Rhetoric is fine, but women in Australia are entitled to more than that. They are entitled not only to be consulted but also to be heard in the most meaningful way in which governments can hear people's concerns. To do anything else, I would have thought, is to be condescending as well as patronising. An awful lot of women in Australia, including me, expect far better than that from a Labor Government which has pledged itself to improving the opportunities for women in Australia. There is still far too much to be done, and the last chapters of this report indicate that. The portrayal of women in the media still leaves much to be desired, still emphasises stereotypes which are decades out of date. We still do not pay enough attention to preventive health care, in particular as far as women's health needs are concerned. There is still much that needs to be altered in the law's attitude to women, and women's access to sport, in terms of numbers, is still well and truly out of alignment with men's access.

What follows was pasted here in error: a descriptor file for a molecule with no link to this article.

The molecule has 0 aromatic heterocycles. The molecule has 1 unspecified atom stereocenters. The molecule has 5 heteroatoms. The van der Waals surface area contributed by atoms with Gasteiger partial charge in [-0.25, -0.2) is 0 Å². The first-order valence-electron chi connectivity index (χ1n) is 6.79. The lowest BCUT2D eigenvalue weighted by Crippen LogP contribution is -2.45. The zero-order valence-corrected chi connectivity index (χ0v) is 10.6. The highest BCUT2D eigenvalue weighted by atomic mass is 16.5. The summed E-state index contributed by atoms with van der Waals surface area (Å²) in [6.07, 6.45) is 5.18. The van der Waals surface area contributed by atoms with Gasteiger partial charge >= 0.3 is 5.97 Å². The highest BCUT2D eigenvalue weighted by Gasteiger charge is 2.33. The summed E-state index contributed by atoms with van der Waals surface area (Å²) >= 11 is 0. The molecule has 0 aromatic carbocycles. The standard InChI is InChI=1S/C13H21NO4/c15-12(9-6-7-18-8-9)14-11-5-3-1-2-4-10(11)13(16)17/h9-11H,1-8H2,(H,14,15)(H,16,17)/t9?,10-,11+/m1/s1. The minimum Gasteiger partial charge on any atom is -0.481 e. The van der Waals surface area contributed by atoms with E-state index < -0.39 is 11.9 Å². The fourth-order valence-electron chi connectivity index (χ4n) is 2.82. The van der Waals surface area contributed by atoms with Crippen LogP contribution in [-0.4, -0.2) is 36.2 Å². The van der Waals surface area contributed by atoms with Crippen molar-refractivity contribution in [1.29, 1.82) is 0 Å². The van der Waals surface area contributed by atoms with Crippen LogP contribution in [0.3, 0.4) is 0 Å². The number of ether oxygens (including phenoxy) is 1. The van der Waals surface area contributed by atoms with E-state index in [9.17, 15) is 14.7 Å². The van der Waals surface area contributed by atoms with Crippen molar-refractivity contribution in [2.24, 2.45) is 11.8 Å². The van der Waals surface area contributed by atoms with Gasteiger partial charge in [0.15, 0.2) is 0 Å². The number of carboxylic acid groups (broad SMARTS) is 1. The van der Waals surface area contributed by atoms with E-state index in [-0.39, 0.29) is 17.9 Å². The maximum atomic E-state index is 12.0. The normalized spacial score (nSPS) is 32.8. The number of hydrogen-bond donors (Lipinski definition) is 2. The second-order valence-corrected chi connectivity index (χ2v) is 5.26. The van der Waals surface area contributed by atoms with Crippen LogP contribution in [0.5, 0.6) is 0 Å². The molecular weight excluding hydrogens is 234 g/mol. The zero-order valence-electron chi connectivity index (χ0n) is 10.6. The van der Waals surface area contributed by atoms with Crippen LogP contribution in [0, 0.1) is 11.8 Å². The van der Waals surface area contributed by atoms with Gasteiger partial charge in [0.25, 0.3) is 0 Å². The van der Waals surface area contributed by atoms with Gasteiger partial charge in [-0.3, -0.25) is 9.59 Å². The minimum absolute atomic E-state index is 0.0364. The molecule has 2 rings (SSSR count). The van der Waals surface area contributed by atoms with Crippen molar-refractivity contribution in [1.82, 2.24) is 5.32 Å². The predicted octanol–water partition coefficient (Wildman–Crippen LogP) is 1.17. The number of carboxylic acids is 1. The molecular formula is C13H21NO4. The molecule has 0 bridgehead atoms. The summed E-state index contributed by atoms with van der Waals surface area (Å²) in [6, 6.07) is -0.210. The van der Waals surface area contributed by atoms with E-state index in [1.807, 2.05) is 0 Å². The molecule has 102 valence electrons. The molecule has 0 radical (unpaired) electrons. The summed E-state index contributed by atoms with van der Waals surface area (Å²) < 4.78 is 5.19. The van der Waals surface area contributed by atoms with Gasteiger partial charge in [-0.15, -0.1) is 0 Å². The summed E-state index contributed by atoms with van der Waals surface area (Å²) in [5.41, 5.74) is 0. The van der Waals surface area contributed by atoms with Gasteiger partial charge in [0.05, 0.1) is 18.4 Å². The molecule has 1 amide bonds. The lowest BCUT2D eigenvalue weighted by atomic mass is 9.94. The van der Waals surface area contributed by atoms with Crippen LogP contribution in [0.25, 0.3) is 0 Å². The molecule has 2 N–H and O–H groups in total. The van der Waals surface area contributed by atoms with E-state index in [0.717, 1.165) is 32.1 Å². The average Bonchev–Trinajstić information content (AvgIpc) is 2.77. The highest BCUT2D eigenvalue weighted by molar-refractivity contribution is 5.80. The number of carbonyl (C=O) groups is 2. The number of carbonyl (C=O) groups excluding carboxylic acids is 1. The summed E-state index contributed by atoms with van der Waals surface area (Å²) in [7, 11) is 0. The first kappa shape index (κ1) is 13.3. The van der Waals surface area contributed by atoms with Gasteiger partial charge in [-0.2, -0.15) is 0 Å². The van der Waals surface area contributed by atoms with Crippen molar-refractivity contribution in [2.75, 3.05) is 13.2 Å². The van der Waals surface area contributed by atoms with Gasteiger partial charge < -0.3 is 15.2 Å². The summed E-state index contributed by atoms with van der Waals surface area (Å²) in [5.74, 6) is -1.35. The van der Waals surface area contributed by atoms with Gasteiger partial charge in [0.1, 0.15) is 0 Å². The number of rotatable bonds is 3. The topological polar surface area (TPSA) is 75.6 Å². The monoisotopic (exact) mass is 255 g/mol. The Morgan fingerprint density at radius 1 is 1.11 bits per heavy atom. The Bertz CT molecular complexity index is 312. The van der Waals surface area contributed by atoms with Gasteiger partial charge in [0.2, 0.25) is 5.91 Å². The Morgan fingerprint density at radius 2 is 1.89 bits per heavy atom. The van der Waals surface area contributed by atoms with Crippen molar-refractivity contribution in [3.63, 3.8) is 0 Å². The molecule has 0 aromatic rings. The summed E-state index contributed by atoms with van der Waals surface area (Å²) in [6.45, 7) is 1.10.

It is, as I said earlier, a fact that women, for a variety of reasons, are the group most concerned about peace and conservation, not only for their own sakes but also for the sake of their children, yet this Government is ignoring their pleas in continuing to do things such as selling uranium to France, allowing indiscriminate woodchipping and failing to protect many of the unique areas that Australia has to offer future generations. Women around Australia have made their views known in this report. I suggest that it is not only encumbent on this Government and future governments to listen to them; it is imperative that they do so.